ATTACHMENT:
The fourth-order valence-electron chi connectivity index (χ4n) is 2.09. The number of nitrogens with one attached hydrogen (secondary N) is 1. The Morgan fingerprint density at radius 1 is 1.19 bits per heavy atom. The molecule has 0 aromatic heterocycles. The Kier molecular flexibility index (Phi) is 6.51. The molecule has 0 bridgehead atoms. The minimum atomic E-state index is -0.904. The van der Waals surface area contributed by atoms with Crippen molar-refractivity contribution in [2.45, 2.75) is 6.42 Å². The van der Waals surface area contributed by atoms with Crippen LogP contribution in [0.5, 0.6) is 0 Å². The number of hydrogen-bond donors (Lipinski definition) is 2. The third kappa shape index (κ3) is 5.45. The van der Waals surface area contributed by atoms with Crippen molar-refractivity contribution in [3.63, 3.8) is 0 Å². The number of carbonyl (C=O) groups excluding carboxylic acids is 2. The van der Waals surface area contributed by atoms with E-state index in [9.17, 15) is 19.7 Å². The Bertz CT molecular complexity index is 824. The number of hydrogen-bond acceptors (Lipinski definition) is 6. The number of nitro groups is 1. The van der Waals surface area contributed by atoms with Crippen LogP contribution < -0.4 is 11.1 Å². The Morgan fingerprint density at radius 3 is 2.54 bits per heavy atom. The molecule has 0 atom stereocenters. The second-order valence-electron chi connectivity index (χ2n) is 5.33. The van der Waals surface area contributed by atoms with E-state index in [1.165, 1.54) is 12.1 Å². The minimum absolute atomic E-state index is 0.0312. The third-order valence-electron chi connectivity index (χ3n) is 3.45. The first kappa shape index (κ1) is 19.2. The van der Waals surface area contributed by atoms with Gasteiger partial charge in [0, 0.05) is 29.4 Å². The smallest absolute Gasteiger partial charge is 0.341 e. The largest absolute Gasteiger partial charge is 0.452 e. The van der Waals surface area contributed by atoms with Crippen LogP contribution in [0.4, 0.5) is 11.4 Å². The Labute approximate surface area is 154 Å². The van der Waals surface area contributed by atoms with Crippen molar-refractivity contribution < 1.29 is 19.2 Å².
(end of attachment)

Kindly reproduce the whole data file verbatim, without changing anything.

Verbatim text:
The fourth-order valence-electron chi connectivity index (χ4n) is 2.09. The number of nitrogens with one attached hydrogen (secondary N) is 1. The Morgan fingerprint density at radius 1 is 1.19 bits per heavy atom. The molecule has 0 aromatic heterocycles. The Kier molecular flexibility index (Phi) is 6.51. The molecule has 0 bridgehead atoms. The minimum atomic E-state index is -0.904. The van der Waals surface area contributed by atoms with Crippen molar-refractivity contribution in [2.45, 2.75) is 6.42 Å². The van der Waals surface area contributed by atoms with Crippen LogP contribution in [0.5, 0.6) is 0 Å². The number of hydrogen-bond donors (Lipinski definition) is 2. The third kappa shape index (κ3) is 5.45. The van der Waals surface area contributed by atoms with Crippen molar-refractivity contribution in [3.63, 3.8) is 0 Å². The number of carbonyl (C=O) groups excluding carboxylic acids is 2. The van der Waals surface area contributed by atoms with E-state index in [9.17, 15) is 19.7 Å². The Bertz CT molecular complexity index is 824. The number of hydrogen-bond acceptors (Lipinski definition) is 6. The number of nitro groups is 1. The van der Waals surface area contributed by atoms with Crippen LogP contribution < -0.4 is 11.1 Å². The Morgan fingerprint density at radius 3 is 2.54 bits per heavy atom. The molecule has 0 atom stereocenters. The second-order valence-electron chi connectivity index (χ2n) is 5.33. The van der Waals surface area contributed by atoms with E-state index in [1.165, 1.54) is 12.1 Å². The minimum absolute atomic E-state index is 0.0312. The third-order valence-electron chi connectivity index (χ3n) is 3.45. The first kappa shape index (κ1) is 19.2. The van der Waals surface area contributed by atoms with Gasteiger partial charge in [0, 0.05) is 29.4 Å². The smallest absolute Gasteiger partial charge is 0.341 e. The largest absolute Gasteiger partial charge is 0.452 e. The van der Waals surface area contributed by atoms with Crippen LogP contribution in [0.4, 0.5) is 11.4 Å². The Labute approximate surface area is 154 Å². The van der Waals surface area contributed by atoms with Crippen molar-refractivity contribution < 1.29 is 19.2 Å².